John Barnett lived near Seventeenth street and Reynolds avenue.
There was a blacksmith shop near Third and Nebraska avenue. The Wyandot Indian council house was on the east side of Fourth street, between State and Nebraska avenues. There was a small cabin on bank of the river at the foot of Ann avenue where ferrymen stopped. These houses with the surveyor general's office and "Catfish Hotel" were all the houses and the families of those mentioned as occupying them, were all the inhabitants, that were at Wyandotte in the winter of 1855-6. The surveyor general's office was moved to Wyandotte in August, 1855, and from there to Lecompton, in 1857.
Isaac Zane, whom the people of that day knew as "Blind Isaac," was a character of Wyandotte. He was a brother of Mrs. Brown, wife of the proprietor of a hotel. He was an inventive genius and before he became blind had accumulated a fortune in lands and other property. He had been working a perpetual motion machine for seven years when Thomas J. Barker was employed at one dollar a day to cut patterns for the mechanism. Mr. Barker's principal duty was to direct Mr. Zane's hands in making the patterns. He worked with patience for several days, and Mr. Zane was so well pleased that he wanted Mr. Barker to go to Washington with him to assist in getting a patent. He promised Mr. Barker a present of a quarter of a million dollars. Mr. Barker, however, induced the inventor to wait until the next fall, and he suggested that if the inventor took care of the property he then had he would have a fortune without the perpetual motion machine. Mr. Zane took the advice. Then he had Mr. Barker at work assisting him to find a vein of coal in Wyandotte which he said he discovered before he lost his eyesight. After that Mr. Barker went to work chopping wood for Isaac Brown on the present site of the Kansas City, Kansas, High School.
Good, old father Barnett lived in the South Methodist parsonage, near Seventh street and Minnesota avenue, and for some time had served the Wyandots as the representative of his branch of the church. After the town started, as it was the only place of worship, the new comers and the Wyandots united, and on Sundays the little church was thronged. To most of the congregation English was the native tongue, but not to all. Silas Armstrong would usually ascend the pulpit and act as interpreter for the few Wyandots present who were unable to understand.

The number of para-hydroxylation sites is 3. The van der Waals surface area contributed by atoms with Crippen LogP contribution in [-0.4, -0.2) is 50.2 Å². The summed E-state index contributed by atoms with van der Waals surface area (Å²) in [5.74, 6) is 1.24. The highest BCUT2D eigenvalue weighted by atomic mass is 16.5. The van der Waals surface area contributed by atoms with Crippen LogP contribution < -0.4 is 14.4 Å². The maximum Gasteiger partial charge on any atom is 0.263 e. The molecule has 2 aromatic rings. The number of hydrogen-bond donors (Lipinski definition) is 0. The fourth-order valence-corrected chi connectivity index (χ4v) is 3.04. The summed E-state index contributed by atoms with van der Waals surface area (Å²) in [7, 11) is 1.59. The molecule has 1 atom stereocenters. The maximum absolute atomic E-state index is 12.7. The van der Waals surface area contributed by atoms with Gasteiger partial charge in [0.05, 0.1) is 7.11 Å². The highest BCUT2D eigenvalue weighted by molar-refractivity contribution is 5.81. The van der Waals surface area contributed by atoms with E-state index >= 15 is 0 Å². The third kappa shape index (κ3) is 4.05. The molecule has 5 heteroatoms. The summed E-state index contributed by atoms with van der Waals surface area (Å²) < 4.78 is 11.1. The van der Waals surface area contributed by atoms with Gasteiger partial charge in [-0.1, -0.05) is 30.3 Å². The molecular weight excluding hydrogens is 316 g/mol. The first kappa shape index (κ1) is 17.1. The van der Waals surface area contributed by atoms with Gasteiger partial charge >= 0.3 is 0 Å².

In the spring of 1857 a steamboat that ploughed its way up the Missouri river from St. Louis, deposited a lot of Yankees and eastern men on the levee at Kansas City. Easily they might have been taken for tenderfeet, but they were plucky. They had gold in their pockets, and then they were looking for a place to build a town. But choosing a site for a town was not an easy matter. Dr. J. P. Root and Thomas F. Eldridge were sent out as scouts for the Yankees. They traveled the north side of the Kaw river from its mouth to Lawrence searching for a site for the "future great" city. Finally they chose the rolling hills back from the Missouri river as the ideal place.
"The great cities on the American continent grow westward from the water courses," they reasoned. They crossed the Kansas river by ferry and hurried through the thick growth of timber in the bottoms to Kansas City to tell their friends. That night - it was late in March - a meeting was held in the Gillis hotel on the levee near the foot of Main street.
"It's just the thing," exclaimed the late Thomas H. Swope.
Besides Mr. Swope and two prospectors, Dr. Root and Mr. Eldridge. there were in the party S. W. Eldridge, W. Y. Roberts, Robert Morrow, Gains Jenkins, Daniel Killen, John McAlpine and John M. Winchell. They proceeded at once to arrange for the organization of a town company. It was to be called Wyandotte. But first the land for the site must be bought. A committee was appointed. It was composed of Roberts, Swope, McAlpine and Jenkins.